These initiatives tried to 're-engineer' the public sector, notionally as a means to deal with economic problems (ie to get more value for money; lower infrastructure costs). However, as is obvious from the mis-management of 're-engineering' in practice in Queensland, the basic idea was not risk free (consider outcomes outlined above, and explained in Towards Good Government in Queensland - with my letter of 25/8/98). But the attempted 're-engineering' was misguided for many reasons, only some of which are yet publicly obvious, eg:

Certainly other jurisdictions have undertaken similar 're-engineering'. They have also experienced serious failures as a result. The case of Victoria's Cain Government was already obvious when similar 're-engineering' was launched in Queensland in 1989 (see Attachment C of Towards Good Government in Queensland). And periodic bumbling by the present Federal Government shows that others have continued to made similar mistakes.

Though those mistakes have seemed less important due to Australia's recent 'miracle' economic status, they are none-the-less real and serious. And any close examination shows that there is nothing durable about our current economic position, or 'miracle' status.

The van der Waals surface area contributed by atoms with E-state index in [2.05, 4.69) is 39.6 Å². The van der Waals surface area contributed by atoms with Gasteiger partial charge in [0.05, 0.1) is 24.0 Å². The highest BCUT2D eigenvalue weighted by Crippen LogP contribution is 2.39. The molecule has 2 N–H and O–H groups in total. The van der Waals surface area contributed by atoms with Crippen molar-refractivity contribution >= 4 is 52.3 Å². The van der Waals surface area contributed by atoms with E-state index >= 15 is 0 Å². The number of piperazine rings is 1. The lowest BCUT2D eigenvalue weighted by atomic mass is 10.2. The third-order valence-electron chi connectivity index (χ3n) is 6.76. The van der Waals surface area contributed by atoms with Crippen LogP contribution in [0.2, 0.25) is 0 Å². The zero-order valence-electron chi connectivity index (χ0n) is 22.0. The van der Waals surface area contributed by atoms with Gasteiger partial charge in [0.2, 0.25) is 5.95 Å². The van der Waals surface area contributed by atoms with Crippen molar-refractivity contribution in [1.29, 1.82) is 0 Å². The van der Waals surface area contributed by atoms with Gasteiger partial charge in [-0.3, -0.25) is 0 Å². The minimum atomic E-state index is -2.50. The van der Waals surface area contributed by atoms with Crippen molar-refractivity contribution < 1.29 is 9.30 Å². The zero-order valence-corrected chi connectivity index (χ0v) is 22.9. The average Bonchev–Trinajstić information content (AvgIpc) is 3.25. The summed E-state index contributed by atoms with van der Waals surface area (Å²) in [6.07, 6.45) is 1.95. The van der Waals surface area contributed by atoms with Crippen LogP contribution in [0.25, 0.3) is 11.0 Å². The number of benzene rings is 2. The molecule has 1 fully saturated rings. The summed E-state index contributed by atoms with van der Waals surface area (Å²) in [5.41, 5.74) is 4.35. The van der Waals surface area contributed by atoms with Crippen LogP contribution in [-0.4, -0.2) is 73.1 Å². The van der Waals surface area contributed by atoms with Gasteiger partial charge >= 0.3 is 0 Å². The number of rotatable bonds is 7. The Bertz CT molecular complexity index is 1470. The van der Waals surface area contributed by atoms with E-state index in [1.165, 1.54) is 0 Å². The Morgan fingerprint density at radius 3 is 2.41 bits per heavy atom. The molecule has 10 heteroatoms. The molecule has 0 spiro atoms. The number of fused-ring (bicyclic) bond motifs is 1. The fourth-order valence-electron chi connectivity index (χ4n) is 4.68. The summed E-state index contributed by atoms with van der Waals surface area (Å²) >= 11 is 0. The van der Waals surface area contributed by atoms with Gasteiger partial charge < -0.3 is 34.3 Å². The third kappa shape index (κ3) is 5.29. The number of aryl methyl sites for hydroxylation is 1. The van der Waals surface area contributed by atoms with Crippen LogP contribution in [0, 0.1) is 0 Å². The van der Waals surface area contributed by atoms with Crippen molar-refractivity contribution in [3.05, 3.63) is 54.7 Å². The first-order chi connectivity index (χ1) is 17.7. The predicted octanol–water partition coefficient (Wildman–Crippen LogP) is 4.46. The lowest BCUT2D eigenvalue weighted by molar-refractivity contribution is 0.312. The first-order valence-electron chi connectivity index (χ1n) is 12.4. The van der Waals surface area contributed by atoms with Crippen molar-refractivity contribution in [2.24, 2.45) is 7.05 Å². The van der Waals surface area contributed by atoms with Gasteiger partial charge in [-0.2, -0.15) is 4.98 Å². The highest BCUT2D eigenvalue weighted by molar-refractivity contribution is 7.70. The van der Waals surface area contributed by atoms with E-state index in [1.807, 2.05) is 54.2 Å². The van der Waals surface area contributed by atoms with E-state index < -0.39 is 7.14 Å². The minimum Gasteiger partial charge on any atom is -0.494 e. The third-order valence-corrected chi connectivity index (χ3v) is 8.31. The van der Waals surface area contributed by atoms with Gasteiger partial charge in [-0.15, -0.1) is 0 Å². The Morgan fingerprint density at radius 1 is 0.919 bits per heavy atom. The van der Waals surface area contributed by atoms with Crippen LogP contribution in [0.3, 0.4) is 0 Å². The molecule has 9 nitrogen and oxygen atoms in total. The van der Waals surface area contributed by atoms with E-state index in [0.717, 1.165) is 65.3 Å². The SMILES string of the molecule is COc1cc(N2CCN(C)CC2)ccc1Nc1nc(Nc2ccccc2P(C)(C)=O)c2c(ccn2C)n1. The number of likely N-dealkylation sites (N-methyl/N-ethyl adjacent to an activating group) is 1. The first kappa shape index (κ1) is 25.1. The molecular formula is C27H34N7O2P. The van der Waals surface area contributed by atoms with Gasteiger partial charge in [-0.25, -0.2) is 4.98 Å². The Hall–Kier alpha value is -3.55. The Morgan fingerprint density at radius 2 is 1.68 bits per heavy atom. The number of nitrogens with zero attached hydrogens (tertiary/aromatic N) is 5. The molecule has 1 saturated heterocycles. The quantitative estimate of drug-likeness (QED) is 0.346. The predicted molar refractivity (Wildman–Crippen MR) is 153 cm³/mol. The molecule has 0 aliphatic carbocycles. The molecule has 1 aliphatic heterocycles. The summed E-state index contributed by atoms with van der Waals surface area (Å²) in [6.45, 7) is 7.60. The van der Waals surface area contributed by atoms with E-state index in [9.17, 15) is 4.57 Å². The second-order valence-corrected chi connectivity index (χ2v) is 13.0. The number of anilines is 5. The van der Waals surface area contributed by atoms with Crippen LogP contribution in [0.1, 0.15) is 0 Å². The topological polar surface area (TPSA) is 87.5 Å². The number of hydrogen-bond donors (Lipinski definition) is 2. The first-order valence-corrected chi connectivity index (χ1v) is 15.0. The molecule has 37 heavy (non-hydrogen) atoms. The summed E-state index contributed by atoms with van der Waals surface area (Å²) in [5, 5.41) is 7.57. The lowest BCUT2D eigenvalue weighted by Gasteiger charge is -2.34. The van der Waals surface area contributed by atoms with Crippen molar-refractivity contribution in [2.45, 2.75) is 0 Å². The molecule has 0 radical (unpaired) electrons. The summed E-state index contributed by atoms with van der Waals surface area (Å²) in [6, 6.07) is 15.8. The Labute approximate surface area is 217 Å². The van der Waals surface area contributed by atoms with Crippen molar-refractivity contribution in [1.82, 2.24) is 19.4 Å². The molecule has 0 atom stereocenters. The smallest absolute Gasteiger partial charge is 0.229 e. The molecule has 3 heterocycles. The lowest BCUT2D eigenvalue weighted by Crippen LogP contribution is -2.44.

The Problem has not been resolved

Your Acting Chief Secretary, implied that there is little substance to the 'perception' that political allegiances have played a role in the selection of Public Servants. His claim is not consistent with your Government's actions on gaining power, when most Chief Executives appointed by the Coalition Government were replaced. Why do this, if your Government genuinely believes that there is little substance in the 'perception' of political allegiances?

And your Acting Chief Secretary's claim that selection procedures are now rigorous and the competence of officers selected is rarely questioned, or questionable, is inconsistent with the anecdotes provided by Public Servants which were quoted in my letter of 28 May 1999. Ministers surrounded by political opportunists have little chance of hearing the truth.

The difficulties faced in politically selecting senior appointments which truly reflect the requirements to be effective in senior Public Service, were pointed out in my letter to the Hon Ms Wendy Edmond (dated 20/12/98). These have not changed since they turned the 'reform' attempts of prior Queensland Governments into disasters. Criticism of senior appointments has now reduced mainly due a general decline in Public Service capabilities - so that there is no longer a high standard to compare such appointments against (and also due to Queensland's lack of competent independent public policy institutions). Reduced criticism is a symptom of the problem, not a sign that there is no longer a problem. The proof of this will come soon enough through difficulties in competently developing and implementing policy.

A Question

Does your Government's apparent intention to re-introduce merit criteria for senior appointments include an intention to allow an independent review of what happened in the early 1990s when merit was not really required to be considered, and of the effect of discounting merit in cases such as mine and on the current 'senior' Public Service?

[Signed John Craig]